- E60T-8 electrode classifications. Electrodes of this classification are used without externally applied gas shielding and may be used for single-and multiple-pass applications in the flat and horizontal positions. Due to low penetration and to other properties, the weld deposits have a low sensitivity to cracking.
- E70T-1 electrode classification. Electrodes of this classification are designed to be used with carbon dioxide shielding gas for single-and multiple-pass welding in the flat position and for horizontal fillets. A quiet arc, high-deposition rate, low spatter loss, flat-to-slightly convex bead configuration, and easily controlled and removed slag are characteristics of this class.
- E70T-2 electrode classification. Electrodes of this classification are used with carbon dioxide shielding gas and are designed primarily for single-pass welding in the flat position and for horizontal fillets. However, multiple-pass welds can be made when the weld beads are heavy and an appreciable amount of mixture of the base and filler metals occurs.
- E70T-3 electrode classification. Electrodes of this classification are used without externally applied gas shielding and are intended primarily for depositing single-pass, high-speed welds in the flat and horizontal positions on light plate and gauge thickness base metals. They should not be used on heavy sections or for multiple-pass applications.
- E70T-4 electrode classification. Electrodes of this classification are used without externally applied gas shielding and may be used for single-and multiple-pass applications in the flat and horizontal positions. Due to low penetration, and to other properties, the weld deposits have a low sensitivity to cracking.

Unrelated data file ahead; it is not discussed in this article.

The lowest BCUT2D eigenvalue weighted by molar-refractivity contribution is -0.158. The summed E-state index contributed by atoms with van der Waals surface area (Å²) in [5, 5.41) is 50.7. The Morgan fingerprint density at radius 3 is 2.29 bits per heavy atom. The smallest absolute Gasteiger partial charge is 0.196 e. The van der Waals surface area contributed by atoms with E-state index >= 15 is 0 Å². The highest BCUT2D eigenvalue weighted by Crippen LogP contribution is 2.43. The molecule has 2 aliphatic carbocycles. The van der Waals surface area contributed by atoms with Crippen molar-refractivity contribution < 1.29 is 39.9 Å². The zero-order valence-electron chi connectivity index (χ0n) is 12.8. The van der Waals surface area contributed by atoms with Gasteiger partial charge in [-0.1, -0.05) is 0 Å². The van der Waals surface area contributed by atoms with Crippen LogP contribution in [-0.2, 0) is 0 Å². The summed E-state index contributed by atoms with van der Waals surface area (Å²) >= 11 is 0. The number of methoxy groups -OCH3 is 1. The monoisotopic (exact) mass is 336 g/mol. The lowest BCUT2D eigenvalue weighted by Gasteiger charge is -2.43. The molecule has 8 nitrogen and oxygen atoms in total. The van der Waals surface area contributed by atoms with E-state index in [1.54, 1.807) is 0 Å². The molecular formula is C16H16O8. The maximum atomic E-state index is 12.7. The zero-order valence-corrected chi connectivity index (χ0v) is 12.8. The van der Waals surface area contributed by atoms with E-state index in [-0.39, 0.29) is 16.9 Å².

- E70T-5 electrode classification. This classification covers electrodes primarily designed for flat fillet or groove welds with or without externally applied shielding gas. Welds made using-carbon dioxide shielding gas have better quality than those made with no shielding gas. These electrodes have a globular transfer, low penetration, slightly convex bead configuration, and a thin easily removed slag.
- E70T-6 electrode classification. Electrodes of this classification are similar to those of the E70T-5 classification but are designed for use without an externally applied shielding gas
- E70T-G electrode classification. This classification includes those composite electrodes that are not included in the preceding classes. They may be used with or without gas shielding and may be used for multiple-pass work or may be limited to single-pass applications. The E70T-G electrodes are not required to meet the chemical, radiographic, bend test, or impact requirements; however, they are required to meet tension test requirements. Welding current type is not specified.